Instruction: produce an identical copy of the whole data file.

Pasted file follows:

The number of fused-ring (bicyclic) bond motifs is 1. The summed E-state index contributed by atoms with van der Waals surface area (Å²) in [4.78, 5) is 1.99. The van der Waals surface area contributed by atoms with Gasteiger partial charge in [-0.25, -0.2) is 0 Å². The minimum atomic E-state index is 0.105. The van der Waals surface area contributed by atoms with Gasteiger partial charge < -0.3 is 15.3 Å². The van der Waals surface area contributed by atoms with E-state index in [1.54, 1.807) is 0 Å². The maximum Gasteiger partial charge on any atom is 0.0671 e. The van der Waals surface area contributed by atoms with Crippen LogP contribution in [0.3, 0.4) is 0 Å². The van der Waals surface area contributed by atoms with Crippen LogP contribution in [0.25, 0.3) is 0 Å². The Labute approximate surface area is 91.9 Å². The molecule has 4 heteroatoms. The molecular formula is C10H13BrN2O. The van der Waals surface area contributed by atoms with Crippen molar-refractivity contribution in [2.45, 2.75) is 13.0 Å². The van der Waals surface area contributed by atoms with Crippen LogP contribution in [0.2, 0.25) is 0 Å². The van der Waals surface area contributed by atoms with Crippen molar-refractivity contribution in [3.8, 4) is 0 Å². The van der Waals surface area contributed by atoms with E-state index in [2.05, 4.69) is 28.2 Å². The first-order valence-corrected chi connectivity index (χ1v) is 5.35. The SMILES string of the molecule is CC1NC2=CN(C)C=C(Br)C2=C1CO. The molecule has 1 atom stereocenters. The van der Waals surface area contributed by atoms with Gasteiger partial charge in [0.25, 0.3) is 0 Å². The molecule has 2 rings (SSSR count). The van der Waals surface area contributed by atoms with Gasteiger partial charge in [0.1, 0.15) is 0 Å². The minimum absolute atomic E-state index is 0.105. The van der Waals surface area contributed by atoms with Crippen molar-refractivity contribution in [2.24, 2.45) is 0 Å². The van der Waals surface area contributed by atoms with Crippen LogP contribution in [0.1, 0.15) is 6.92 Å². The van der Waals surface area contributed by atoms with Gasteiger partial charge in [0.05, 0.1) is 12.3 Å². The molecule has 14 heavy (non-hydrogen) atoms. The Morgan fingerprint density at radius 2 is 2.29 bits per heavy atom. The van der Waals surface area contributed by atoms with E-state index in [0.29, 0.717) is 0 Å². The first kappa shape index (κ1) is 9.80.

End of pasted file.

The number of fused-ring (bicyclic) bond motifs is 1. The summed E-state index contributed by atoms with van der Waals surface area (Å²) in [4.78, 5) is 1.99. The van der Waals surface area contributed by atoms with Gasteiger partial charge in [-0.25, -0.2) is 0 Å². The minimum atomic E-state index is 0.105. The van der Waals surface area contributed by atoms with Gasteiger partial charge < -0.3 is 15.3 Å². The van der Waals surface area contributed by atoms with E-state index in [1.54, 1.807) is 0 Å². The maximum Gasteiger partial charge on any atom is 0.0671 e. The van der Waals surface area contributed by atoms with Crippen LogP contribution in [0.3, 0.4) is 0 Å². The van der Waals surface area contributed by atoms with Crippen LogP contribution in [0.25, 0.3) is 0 Å². The Labute approximate surface area is 91.9 Å². The molecule has 4 heteroatoms. The molecular formula is C10H13BrN2O. The van der Waals surface area contributed by atoms with Crippen molar-refractivity contribution in [2.45, 2.75) is 13.0 Å². The van der Waals surface area contributed by atoms with Crippen LogP contribution in [0.2, 0.25) is 0 Å². The van der Waals surface area contributed by atoms with Crippen molar-refractivity contribution in [3.8, 4) is 0 Å². The van der Waals surface area contributed by atoms with E-state index in [2.05, 4.69) is 28.2 Å². The first-order valence-corrected chi connectivity index (χ1v) is 5.35. The SMILES string of the molecule is CC1NC2=CN(C)C=C(Br)C2=C1CO. The molecule has 1 atom stereocenters. The van der Waals surface area contributed by atoms with Gasteiger partial charge in [0.25, 0.3) is 0 Å². The molecule has 2 rings (SSSR count). The van der Waals surface area contributed by atoms with Gasteiger partial charge in [0.1, 0.15) is 0 Å². The minimum absolute atomic E-state index is 0.105. The van der Waals surface area contributed by atoms with Crippen molar-refractivity contribution in [2.24, 2.45) is 0 Å². The van der Waals surface area contributed by atoms with Crippen LogP contribution in [0.1, 0.15) is 6.92 Å². The van der Waals surface area contributed by atoms with Gasteiger partial charge in [0.05, 0.1) is 12.3 Å². The molecule has 14 heavy (non-hydrogen) atoms. The Morgan fingerprint density at radius 2 is 2.29 bits per heavy atom. The van der Waals surface area contributed by atoms with E-state index in [0.29, 0.717) is 0 Å². The first kappa shape index (κ1) is 9.80.